13 NORTHWEST REGIONAL EDUCATIONAL LABORATORY 5 SECTION 1 SCHOOL COMMUNITY COLLABORATION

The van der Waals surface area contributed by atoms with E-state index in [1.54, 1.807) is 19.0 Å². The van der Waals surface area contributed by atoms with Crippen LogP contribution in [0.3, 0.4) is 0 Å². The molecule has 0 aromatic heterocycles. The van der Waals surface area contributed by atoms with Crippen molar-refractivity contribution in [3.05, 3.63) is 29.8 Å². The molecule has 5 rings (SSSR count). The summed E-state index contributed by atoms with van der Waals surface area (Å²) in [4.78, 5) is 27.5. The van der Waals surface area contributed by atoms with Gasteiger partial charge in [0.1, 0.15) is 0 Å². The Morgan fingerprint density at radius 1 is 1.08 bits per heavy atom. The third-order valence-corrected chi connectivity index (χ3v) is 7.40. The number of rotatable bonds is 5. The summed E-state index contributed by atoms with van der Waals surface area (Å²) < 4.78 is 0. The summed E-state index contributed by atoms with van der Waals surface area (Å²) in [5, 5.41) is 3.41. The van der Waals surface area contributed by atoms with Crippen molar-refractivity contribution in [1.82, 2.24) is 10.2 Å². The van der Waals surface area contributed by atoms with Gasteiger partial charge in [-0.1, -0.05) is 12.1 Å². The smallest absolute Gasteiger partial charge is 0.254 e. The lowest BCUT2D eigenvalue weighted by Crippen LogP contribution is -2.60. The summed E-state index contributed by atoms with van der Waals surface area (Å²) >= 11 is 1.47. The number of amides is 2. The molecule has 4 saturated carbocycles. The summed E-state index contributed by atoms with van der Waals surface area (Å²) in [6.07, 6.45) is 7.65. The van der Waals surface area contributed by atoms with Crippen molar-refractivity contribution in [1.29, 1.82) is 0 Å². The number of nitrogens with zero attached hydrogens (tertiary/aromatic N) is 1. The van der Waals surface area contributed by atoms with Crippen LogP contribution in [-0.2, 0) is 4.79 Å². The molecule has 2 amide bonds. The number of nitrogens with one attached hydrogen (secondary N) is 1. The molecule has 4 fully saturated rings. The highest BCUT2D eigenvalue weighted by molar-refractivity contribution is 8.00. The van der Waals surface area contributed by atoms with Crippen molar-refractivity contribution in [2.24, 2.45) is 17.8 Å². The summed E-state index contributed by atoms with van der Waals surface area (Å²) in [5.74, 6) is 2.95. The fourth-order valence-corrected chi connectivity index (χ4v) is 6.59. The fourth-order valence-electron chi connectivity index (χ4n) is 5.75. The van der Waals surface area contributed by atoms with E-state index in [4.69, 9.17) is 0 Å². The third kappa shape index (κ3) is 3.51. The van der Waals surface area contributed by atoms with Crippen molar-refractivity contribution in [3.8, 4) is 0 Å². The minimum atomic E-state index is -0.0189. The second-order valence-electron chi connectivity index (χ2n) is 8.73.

15 NORTHWEST REGIONAL EDUCATIONAL LABORATORY 7 SHARED RESPONSIBILITY WITH OTHER RESOURCES IN YOUR COMMUNITY Nine types of services for children and families should be considered when you begin to work on building collaborative relationships with other resources in your community. These are described in two monographs that address prevention and treatment in mental health and juvenile justice (Stroul & Friedman, 1996; Leone, Quinn, & Osher, 2002). The following nine dimensions attempt to address all potential areas of need of a child and family: Mental health services a range of nonresidential and a range of residential services Social services child protection services, financial assistance, home aid services, respite care, shelter services, foster care, and adoption Educational services assessment and planning, special education, home-based instruction, residential schools, and alternative schools Health services health education and prevention, screening and assessment, primary care, acute care, and long-term care Substance-abuse services prevention, early intervention, assessment, outpatient services, day treatment, ambulatory detoxification, relapse prevention, residential detoxification, community residential treatment and recovery services, and inpatient hospitalization Vocational services career education, vocational assessment, job survival skills training, vocational skills training, work experiences, job finding, placement and retention services, and supported employment Recreational services youth-development activities, relationships with significant others, after-school programs, summer camps, and special recreational programs Juvenile justice prevention, diversion, treatment, and after-care services Operational services case management, family support, self-help groups, advocacy, transportation, and legal services Communities will vary in regard to which agencies provide these services. In addition, a variety of agencies may provide some or all of each type of service. It is important to focus first on the service provided, not on the agency that provides it. This allows for greater collaboration among agencies, and individualization of services to the specific needs of a child and family. However, because agencies have different mandates, policies, regulations, and cultures, it is also important to acknowledge and address the differences among different agencies (Rappaport et al., 2002; Flaherty & Osher, in press). The first steps that education and agencies must take to align policy with practice and enhance collaboration include identifying common values and goals; committing to family centeredness; designing integrated training; pursuing shared accountability; coordinating funding and budgeting; and creating flexibility that supports local initiatives (NASMHPD, 2002). A second step to collaboration is providing for regular meetings to coordinate efforts. One community, for example, arranged for quarterly meetings with all community partners to coordinate the delivery of services. These meetings included school administrators, support personnel, local police, family representatives, mental health staff, clinicians, community-based therapists, juvenile court representatives, and child protective agents. The meetings served as a quality check to ensure that all agencies were working cooperatively, communicating the appropriate information, and utilizing services for the best results for children and families (Keenan, 1997). A similar model exists in the community-based systems of care. The communities establish a local coordinating council or board, which is composed of representatives of all the child-serving agencies and families. The council or board meets on a regular basis to set policy and oversee the development of a coordinated system of care that responds to the mental health needs of children and their families.